If the World Cup has taught us anything (other than what an offsides is in soccer), it’s that cheap beer unites people. Just about every time a goal was scored, the television would cut to a party in that country and what was happening? People were cheering, throwing their beers in the air like they just didn’t care.
Okay, maybe the beer wasn’t the reason they were united in revelry, but come on, how cool was that to see beer showers happening to other people for a straight month?
Anyway. Back to the subject at hand.
Cheap beer is as necessary to drinking culture as any other potent potable. Some cultures may value spirits or wine or something else entirely, but at the end of the day, chances are you’re going to be able to find a cheap beer no matter where you go.
How could they not? Cheap beers are (obviously) easy on the wallet, they’re typically low in alcohol, and you can pound through a bunch of them because they’re only a step or two away from basically being carbonated water.
(If you need actual carbonated water choices, check out this article.)
With that in mind, we at The Manual put our heads together to see what the best cheap beers out there were. Shortly after beginning the discussion, we realized we’d have to figure out a few things before making the list. First, would we focus on regular beers, lite beers, or both? Would we take regional cheap beers into account? What about cheap beers that are technically craft beers?
We decided on the following: Both regular and lite beers would be considered. In the case of a brand having both, we went with the better one. We wouldn’t take regional cheap beers into account (sorry lovers of Lonestar, Lions Head, et cetera), and beers like Yuengling (craft but still cheap) would also be discounted.
Could there be other beers on this list? Of course. We’re sure we missed 60 percent of our readers’ favorites. Let us know in the comments which ones we missed, so we have an excuse to go into every dive bar and gas station we come across to make sure we try them (in the name of science, of course).
Originally from Latrobe, Pennsylvania, Rolling Rock worked to aggressively expand the brand on the back of a green bottle, a horse logo (which was co-opted by the early 2000s emo-rock band Something Corporate for their Piano Rock merch), and a “full-bodied” (their words, not ours) flavor profile. It’s crisp, and it has a flavor, sure, but saying Rolling Rock is full-bodied is saying that anyone on staff at The Manual could beat Dwayne “The Rock” Johnson in an arm-wrestling match.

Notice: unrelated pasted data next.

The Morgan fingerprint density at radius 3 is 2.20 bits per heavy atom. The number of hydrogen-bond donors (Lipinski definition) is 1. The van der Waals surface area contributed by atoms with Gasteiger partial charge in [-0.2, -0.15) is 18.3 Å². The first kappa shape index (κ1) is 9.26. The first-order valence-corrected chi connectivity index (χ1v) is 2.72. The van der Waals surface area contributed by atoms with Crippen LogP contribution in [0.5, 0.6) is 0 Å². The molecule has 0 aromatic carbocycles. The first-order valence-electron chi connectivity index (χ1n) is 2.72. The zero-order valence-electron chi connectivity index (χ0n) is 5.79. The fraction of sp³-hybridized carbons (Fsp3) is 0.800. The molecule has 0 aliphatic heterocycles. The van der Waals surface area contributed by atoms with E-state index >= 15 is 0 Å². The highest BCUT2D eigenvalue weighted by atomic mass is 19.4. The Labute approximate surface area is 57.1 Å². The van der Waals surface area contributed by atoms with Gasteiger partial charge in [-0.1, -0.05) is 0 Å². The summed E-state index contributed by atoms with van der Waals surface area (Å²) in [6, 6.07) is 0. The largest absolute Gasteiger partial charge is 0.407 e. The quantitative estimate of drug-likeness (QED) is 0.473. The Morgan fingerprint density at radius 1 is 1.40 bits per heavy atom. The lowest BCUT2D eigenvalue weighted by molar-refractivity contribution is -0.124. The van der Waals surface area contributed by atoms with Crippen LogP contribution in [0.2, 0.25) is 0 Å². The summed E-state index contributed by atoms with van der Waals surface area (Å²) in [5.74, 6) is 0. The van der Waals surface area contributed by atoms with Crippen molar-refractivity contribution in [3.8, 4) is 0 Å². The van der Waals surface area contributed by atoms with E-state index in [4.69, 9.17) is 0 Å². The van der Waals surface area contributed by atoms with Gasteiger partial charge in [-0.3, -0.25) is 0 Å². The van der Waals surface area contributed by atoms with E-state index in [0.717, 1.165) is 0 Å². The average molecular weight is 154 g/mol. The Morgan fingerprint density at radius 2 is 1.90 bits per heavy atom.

What used to be your grandpa’s beer has transformed over the last decade or so into the water of life of the young and hip. Whether you’re getting it in a 12-ounce can, a tall boy, a bottle, or on draft, you know what you’re getting every time you raise a PBR to your lips: some carbonation, the slightest hint of beer flavor, and the whispers in your head that you need to pick up more moustache wax.
Once only found in the Northeast, this Pawtucket, Rhode Island-based brewery has slowly expanded its distribution across the country and shows no signs of slowing down. The line now includes a shandy, but the true joy comes from working your way through a four-pack of tallboys while sitting with your toes in the sand. It tastes like cheap beer, and sometimes that’s all you need.
Perhaps one of the most recognizable beers on the list thanks to the one-eyed man on the can, Natty Boh was originally a Chesapeake, Maryland beer before expansion (even though the majority of the beer is still sold in the Baltimore area). You also can’t forget the cap puzzles, which provide hours of entertainment (read: yelling at your friend who keeps saying dumb answers) long into the night.
The beer so ubiquitous they literally renamed it “America” for two summers, Budweiser is a staple of American culture no matter where you are. Cracking a Bud Heavy is as American as American could be. If it was around in Washington’s day, you sure as hell know that the “Crossing the Delaware” painting would actually depict him pounding a beer and getting ready to throw the can at the British.
It’s the Champagne of Beers — the self-proclaimed pinnacle of class in a more or less classless group of beers. What more do you need from it? Really now. Is that not enough to convince you that you should be drinking this when you need a cheap beer? No? Fine, it also comes in camo cans. Happy now?